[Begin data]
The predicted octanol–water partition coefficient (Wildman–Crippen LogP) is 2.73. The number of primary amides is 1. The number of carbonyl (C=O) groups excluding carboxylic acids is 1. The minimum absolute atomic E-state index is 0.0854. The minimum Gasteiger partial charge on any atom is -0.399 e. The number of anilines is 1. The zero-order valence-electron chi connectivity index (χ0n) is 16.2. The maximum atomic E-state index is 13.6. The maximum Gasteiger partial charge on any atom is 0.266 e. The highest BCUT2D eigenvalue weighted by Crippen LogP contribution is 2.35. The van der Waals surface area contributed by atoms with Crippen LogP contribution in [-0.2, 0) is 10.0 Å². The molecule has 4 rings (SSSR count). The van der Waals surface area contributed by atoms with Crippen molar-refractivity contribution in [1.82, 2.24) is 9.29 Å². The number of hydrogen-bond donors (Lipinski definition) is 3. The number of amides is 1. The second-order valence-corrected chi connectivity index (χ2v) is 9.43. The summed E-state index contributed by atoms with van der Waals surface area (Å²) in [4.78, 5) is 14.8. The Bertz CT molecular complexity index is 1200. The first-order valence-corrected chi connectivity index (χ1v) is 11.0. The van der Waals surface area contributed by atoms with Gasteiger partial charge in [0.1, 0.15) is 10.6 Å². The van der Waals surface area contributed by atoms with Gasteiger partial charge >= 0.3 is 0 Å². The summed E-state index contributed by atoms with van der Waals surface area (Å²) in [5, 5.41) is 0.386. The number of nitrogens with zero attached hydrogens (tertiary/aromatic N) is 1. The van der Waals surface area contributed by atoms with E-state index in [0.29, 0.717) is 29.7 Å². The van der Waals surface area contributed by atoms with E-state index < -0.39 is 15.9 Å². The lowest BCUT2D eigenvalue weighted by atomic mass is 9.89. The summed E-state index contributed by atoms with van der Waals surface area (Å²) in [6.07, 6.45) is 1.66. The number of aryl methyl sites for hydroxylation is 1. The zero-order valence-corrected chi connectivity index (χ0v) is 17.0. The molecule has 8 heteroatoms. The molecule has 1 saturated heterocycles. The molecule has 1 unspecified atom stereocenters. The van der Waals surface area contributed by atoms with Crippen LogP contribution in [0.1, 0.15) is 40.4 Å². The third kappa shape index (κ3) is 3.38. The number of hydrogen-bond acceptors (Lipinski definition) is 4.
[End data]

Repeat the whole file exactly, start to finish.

The predicted octanol–water partition coefficient (Wildman–Crippen LogP) is 2.73. The number of primary amides is 1. The number of carbonyl (C=O) groups excluding carboxylic acids is 1. The minimum absolute atomic E-state index is 0.0854. The minimum Gasteiger partial charge on any atom is -0.399 e. The number of anilines is 1. The zero-order valence-electron chi connectivity index (χ0n) is 16.2. The maximum atomic E-state index is 13.6. The maximum Gasteiger partial charge on any atom is 0.266 e. The highest BCUT2D eigenvalue weighted by Crippen LogP contribution is 2.35. The van der Waals surface area contributed by atoms with Crippen LogP contribution in [-0.2, 0) is 10.0 Å². The molecule has 4 rings (SSSR count). The van der Waals surface area contributed by atoms with Crippen molar-refractivity contribution in [1.82, 2.24) is 9.29 Å². The number of hydrogen-bond donors (Lipinski definition) is 3. The number of amides is 1. The second-order valence-corrected chi connectivity index (χ2v) is 9.43. The summed E-state index contributed by atoms with van der Waals surface area (Å²) in [4.78, 5) is 14.8. The Bertz CT molecular complexity index is 1200. The first-order valence-corrected chi connectivity index (χ1v) is 11.0. The van der Waals surface area contributed by atoms with Gasteiger partial charge in [0.1, 0.15) is 10.6 Å². The van der Waals surface area contributed by atoms with Gasteiger partial charge >= 0.3 is 0 Å². The summed E-state index contributed by atoms with van der Waals surface area (Å²) in [5, 5.41) is 0.386. The number of nitrogens with zero attached hydrogens (tertiary/aromatic N) is 1. The van der Waals surface area contributed by atoms with E-state index in [0.29, 0.717) is 29.7 Å². The van der Waals surface area contributed by atoms with E-state index < -0.39 is 15.9 Å². The lowest BCUT2D eigenvalue weighted by atomic mass is 9.89. The summed E-state index contributed by atoms with van der Waals surface area (Å²) in [6.07, 6.45) is 1.66. The number of aryl methyl sites for hydroxylation is 1. The zero-order valence-corrected chi connectivity index (χ0v) is 17.0. The molecule has 8 heteroatoms. The molecule has 1 saturated heterocycles. The molecule has 1 unspecified atom stereocenters. The van der Waals surface area contributed by atoms with Crippen LogP contribution in [0.1, 0.15) is 40.4 Å². The third kappa shape index (κ3) is 3.38. The number of hydrogen-bond acceptors (Lipinski definition) is 4.